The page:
Can the comic-book assassin Deathstroke take on gun violence in Chicago?
Before he could accept an offer to become the writer for a new Deathstroke series, veteran comic book writer Christopher Priest first had to look within himself and decide whether he could take on being the voice behind one of DC’s most violent characters.
“Deathstroke has sort of been this kind of glorification, if not deification of violence,” Priest told The Washington Post’s Comic Riffs. “[He] is kind of an anti-hero. We were kind of rooting for the bad guy as he slashed and conducted all this bloodletting, which kind of goes against my values as both a human organism walking the earth and particularly as a Christian and as a minister.”
Priest eventually decided to become the writer for Deathstroke’s new series that debuted last August as a part of DC Comics’ “Rebirth” era, but told himself the only way he could do it would be to turn the series around so that the book didn’t feel like a glorification of violence, but rather a character study on the effect living the lifestyle of an assassin has on that person.
For “Deathstroke No. 11,” now available both in print and digitally, Priest takes a break from that mission and for one issue focuses on a real-world topic that frequently weighs heavy with him: Chicago’s gun violence.
Before sending Deathstroke to Chicago, Priest reached out to director/producer/writer Reginald Hudlin (director of “House Party” and “Boomerang”). Hudlin made comic book news two years ago when Comic Riffs revealed that he would lead the efforts to resurrect Milestone Comics (now Milestone Media), a diverse group of comic book superheroes of color. Priest said he felt a Deathstroke-in-Chicago story dealing with gun violence had a Milestone vibe, and wanted to know whether Hudlin was interested in collaborating with him on it.
Many ideas where exchanged, but Hudlin couldn’t find time to help co-write the issue because he was too busy directing “Marshall,” a yet-to-be-released biographical film on the first African American Supreme Court justice, Thurgood Marshall. That didn’t stop Priest from finding another Milestone collaborator — artist Denys Cowan, a founder of Milestone who illustrated many of their comics and who last worked with Priest during their run on the series Steel (which ended in 1998) for DC Comics. Cowan accepted the one-issue assignment and dove into drawing a script that was more of a look into part of Chicago’s soul than Deathstroke’s.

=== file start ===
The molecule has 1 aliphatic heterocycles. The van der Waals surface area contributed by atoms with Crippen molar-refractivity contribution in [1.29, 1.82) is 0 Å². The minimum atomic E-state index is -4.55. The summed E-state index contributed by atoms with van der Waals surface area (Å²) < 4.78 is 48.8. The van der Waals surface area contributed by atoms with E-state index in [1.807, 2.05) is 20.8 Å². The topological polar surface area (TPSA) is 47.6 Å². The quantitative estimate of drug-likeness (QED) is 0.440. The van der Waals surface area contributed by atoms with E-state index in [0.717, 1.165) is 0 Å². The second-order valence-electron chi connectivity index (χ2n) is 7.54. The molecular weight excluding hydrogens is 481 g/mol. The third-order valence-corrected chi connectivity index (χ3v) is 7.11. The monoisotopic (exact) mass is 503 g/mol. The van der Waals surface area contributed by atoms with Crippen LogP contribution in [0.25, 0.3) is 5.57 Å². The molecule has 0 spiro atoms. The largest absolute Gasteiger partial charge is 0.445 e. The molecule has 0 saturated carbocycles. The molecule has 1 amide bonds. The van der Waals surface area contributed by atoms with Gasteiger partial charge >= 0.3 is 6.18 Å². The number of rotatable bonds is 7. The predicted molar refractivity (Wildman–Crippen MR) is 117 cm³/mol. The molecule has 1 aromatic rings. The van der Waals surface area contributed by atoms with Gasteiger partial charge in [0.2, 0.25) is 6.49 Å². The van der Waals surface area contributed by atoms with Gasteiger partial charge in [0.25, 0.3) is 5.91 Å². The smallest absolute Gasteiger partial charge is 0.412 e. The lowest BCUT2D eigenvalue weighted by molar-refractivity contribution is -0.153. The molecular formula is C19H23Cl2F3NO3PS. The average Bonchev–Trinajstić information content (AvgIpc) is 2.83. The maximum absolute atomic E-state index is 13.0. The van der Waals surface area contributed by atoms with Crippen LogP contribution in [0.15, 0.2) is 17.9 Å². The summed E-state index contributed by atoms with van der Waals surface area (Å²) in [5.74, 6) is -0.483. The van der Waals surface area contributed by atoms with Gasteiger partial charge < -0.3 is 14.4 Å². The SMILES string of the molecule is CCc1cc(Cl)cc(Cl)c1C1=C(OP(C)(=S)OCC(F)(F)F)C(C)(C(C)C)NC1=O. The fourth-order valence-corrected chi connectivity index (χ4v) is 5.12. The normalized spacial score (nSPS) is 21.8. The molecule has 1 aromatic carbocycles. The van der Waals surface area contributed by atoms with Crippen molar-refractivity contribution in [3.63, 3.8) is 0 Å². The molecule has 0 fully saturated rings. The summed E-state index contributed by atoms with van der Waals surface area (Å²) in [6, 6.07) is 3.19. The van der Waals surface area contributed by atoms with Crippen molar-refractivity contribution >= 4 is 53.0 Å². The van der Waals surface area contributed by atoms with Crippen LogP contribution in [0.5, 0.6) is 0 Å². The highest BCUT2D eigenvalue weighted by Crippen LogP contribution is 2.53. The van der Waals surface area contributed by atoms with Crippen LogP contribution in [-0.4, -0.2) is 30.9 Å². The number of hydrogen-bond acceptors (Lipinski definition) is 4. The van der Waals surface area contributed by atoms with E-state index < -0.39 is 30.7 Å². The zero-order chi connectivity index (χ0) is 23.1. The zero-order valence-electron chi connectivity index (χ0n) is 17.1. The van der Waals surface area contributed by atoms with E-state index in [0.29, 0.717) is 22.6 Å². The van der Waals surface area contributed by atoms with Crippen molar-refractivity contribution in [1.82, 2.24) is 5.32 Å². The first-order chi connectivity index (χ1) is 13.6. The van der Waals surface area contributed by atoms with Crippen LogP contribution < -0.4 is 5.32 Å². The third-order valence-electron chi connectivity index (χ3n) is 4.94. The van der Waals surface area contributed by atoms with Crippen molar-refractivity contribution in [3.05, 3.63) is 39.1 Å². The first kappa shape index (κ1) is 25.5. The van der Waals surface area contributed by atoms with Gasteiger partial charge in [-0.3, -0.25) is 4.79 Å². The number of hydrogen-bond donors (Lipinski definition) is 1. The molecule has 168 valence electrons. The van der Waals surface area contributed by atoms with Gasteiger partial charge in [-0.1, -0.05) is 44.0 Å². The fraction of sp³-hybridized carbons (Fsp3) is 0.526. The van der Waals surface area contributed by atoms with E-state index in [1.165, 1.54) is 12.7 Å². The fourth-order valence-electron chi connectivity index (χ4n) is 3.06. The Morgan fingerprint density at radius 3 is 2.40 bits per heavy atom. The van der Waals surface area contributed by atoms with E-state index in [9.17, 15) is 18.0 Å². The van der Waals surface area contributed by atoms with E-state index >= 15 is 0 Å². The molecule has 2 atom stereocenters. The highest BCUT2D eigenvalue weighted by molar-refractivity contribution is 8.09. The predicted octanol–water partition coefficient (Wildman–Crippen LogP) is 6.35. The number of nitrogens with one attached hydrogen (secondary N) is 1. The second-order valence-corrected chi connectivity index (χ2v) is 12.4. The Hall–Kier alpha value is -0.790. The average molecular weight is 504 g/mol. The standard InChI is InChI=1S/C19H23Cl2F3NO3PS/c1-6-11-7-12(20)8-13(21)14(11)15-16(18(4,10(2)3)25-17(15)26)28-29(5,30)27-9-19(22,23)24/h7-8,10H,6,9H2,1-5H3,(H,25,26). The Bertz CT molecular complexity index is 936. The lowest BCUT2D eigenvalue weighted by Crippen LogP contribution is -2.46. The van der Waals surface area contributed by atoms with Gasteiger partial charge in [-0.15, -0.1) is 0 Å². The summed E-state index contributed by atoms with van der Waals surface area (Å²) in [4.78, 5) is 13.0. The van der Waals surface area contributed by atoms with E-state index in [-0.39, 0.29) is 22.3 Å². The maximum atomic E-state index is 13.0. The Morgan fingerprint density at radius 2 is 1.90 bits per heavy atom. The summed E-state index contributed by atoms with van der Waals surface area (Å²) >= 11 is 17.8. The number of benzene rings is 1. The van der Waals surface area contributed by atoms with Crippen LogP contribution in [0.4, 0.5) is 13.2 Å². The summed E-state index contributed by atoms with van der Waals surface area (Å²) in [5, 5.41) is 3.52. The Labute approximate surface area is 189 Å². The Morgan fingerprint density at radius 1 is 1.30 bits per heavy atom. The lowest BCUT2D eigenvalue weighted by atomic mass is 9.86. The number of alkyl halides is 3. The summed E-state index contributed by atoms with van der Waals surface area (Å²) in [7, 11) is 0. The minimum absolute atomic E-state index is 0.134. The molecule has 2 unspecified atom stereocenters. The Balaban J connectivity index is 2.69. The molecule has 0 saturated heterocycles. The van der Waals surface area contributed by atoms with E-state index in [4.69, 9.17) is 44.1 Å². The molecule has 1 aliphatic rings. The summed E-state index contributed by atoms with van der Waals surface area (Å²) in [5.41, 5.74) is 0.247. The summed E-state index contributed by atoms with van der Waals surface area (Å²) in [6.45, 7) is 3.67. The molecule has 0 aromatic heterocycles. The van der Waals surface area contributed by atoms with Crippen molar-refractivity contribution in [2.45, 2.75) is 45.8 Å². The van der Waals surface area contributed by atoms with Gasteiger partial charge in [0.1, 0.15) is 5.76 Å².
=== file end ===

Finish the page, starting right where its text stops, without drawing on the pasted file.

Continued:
Priest uses a reporter to investigate rumors that the families of shooting victims have hired Deathstroke to take out the armed killers of their children. Deathstroke is mostly silent through the issue, while Chicago citizens debate whether an eye for an eye can ever be the right way to answer back to violence.
The silence from the assassin was intentional, according to Priest. “I wanted Deathstroke to be a force of nature more,” Priest said. “I wanted to have as objective an analysis of the crisis as I’d be able to do. So I used a reporter’s voice.”
Cowan told Comic Riffs that he knew when working on Deathstroke No. 11 that he was getting away from the standard superhero comics he has become accustomed to illustrating over the years.
“Most of the stories that we do in comics, especially stories that I’ve done, are not about violence. They’re about action. You got people flying through the air and doing impossible things that real people can’t do. That’s action. It’s fantasy,” Cowan said. But in this issue, “things become very real. It takes you beyond the typical comic book story. So to try to capture all of that was the challenge with this. And hopefully we pulled it off.”